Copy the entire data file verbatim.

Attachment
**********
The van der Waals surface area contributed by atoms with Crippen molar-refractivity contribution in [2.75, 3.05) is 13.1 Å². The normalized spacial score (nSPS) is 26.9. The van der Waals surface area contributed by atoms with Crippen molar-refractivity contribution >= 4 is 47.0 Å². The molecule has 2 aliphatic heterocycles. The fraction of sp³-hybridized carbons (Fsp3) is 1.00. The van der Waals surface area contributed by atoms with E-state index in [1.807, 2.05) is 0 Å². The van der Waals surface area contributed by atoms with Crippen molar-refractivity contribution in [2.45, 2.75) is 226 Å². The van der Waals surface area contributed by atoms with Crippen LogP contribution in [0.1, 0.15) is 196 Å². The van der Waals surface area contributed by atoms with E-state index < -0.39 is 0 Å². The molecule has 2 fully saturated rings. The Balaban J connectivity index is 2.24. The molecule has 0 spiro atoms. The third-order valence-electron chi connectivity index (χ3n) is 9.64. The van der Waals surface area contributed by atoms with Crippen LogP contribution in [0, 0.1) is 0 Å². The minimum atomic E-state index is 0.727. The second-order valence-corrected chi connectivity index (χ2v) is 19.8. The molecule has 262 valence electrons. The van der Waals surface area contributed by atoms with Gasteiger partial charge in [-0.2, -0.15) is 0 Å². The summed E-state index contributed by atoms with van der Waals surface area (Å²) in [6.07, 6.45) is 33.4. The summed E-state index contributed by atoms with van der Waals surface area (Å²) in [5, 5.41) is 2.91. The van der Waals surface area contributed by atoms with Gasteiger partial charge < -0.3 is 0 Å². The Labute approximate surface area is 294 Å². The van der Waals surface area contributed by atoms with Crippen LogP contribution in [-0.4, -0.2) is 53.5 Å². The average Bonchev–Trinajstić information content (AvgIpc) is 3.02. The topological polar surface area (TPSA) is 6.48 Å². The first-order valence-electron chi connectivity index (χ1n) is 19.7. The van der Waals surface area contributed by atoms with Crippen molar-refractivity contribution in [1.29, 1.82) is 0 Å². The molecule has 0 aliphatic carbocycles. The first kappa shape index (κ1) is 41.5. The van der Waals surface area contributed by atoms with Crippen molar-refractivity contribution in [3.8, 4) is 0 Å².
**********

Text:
The van der Waals surface area contributed by atoms with Crippen molar-refractivity contribution in [2.75, 3.05) is 13.1 Å². The normalized spacial score (nSPS) is 26.9. The van der Waals surface area contributed by atoms with Crippen molar-refractivity contribution >= 4 is 47.0 Å². The molecule has 2 aliphatic heterocycles. The fraction of sp³-hybridized carbons (Fsp3) is 1.00. The van der Waals surface area contributed by atoms with E-state index in [1.807, 2.05) is 0 Å². The van der Waals surface area contributed by atoms with Crippen molar-refractivity contribution in [2.45, 2.75) is 226 Å². The van der Waals surface area contributed by atoms with Crippen LogP contribution in [0.1, 0.15) is 196 Å². The van der Waals surface area contributed by atoms with E-state index < -0.39 is 0 Å². The molecule has 2 fully saturated rings. The Balaban J connectivity index is 2.24. The molecule has 0 spiro atoms. The third-order valence-electron chi connectivity index (χ3n) is 9.64. The van der Waals surface area contributed by atoms with Crippen LogP contribution in [0, 0.1) is 0 Å². The minimum atomic E-state index is 0.727. The second-order valence-corrected chi connectivity index (χ2v) is 19.8. The molecule has 262 valence electrons. The van der Waals surface area contributed by atoms with Gasteiger partial charge in [-0.2, -0.15) is 0 Å². The summed E-state index contributed by atoms with van der Waals surface area (Å²) in [6.07, 6.45) is 33.4. The summed E-state index contributed by atoms with van der Waals surface area (Å²) in [5, 5.41) is 2.91. The van der Waals surface area contributed by atoms with Gasteiger partial charge < -0.3 is 0 Å². The Labute approximate surface area is 294 Å². The van der Waals surface area contributed by atoms with Crippen LogP contribution in [-0.4, -0.2) is 53.5 Å². The average Bonchev–Trinajstić information content (AvgIpc) is 3.02. The topological polar surface area (TPSA) is 6.48 Å². The first-order valence-electron chi connectivity index (χ1n) is 19.7. The van der Waals surface area contributed by atoms with Crippen molar-refractivity contribution in [1.29, 1.82) is 0 Å². The molecule has 0 aliphatic carbocycles. The first kappa shape index (κ1) is 41.5. The van der Waals surface area contributed by atoms with Crippen molar-refractivity contribution in [3.8, 4) is 0 Å².